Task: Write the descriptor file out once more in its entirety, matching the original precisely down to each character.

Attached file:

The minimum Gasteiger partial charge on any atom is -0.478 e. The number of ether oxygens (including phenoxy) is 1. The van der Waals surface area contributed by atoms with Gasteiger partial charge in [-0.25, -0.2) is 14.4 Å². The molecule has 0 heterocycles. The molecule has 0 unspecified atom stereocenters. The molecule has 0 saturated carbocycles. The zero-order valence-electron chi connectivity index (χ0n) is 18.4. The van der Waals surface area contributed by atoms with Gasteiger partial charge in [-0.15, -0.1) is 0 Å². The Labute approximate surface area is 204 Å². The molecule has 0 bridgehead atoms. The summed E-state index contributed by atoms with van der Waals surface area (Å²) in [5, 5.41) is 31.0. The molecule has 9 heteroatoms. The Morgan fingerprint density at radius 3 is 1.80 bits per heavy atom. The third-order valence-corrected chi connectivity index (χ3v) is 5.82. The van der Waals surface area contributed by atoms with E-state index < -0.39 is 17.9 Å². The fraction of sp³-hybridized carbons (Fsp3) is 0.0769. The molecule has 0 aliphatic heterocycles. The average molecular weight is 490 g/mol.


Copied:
The minimum Gasteiger partial charge on any atom is -0.478 e. The number of ether oxygens (including phenoxy) is 1. The van der Waals surface area contributed by atoms with Gasteiger partial charge in [-0.25, -0.2) is 14.4 Å². The molecule has 0 heterocycles. The molecule has 0 unspecified atom stereocenters. The molecule has 0 saturated carbocycles. The zero-order valence-electron chi connectivity index (χ0n) is 18.4. The van der Waals surface area contributed by atoms with Gasteiger partial charge in [-0.15, -0.1) is 0 Å². The Labute approximate surface area is 204 Å². The molecule has 0 bridgehead atoms. The summed E-state index contributed by atoms with van der Waals surface area (Å²) in [5, 5.41) is 31.0. The molecule has 9 heteroatoms. The Morgan fingerprint density at radius 3 is 1.80 bits per heavy atom. The third-order valence-corrected chi connectivity index (χ3v) is 5.82. The van der Waals surface area contributed by atoms with E-state index < -0.39 is 17.9 Å². The fraction of sp³-hybridized carbons (Fsp3) is 0.0769. The molecule has 0 aliphatic heterocycles. The average molecular weight is 490 g/mol.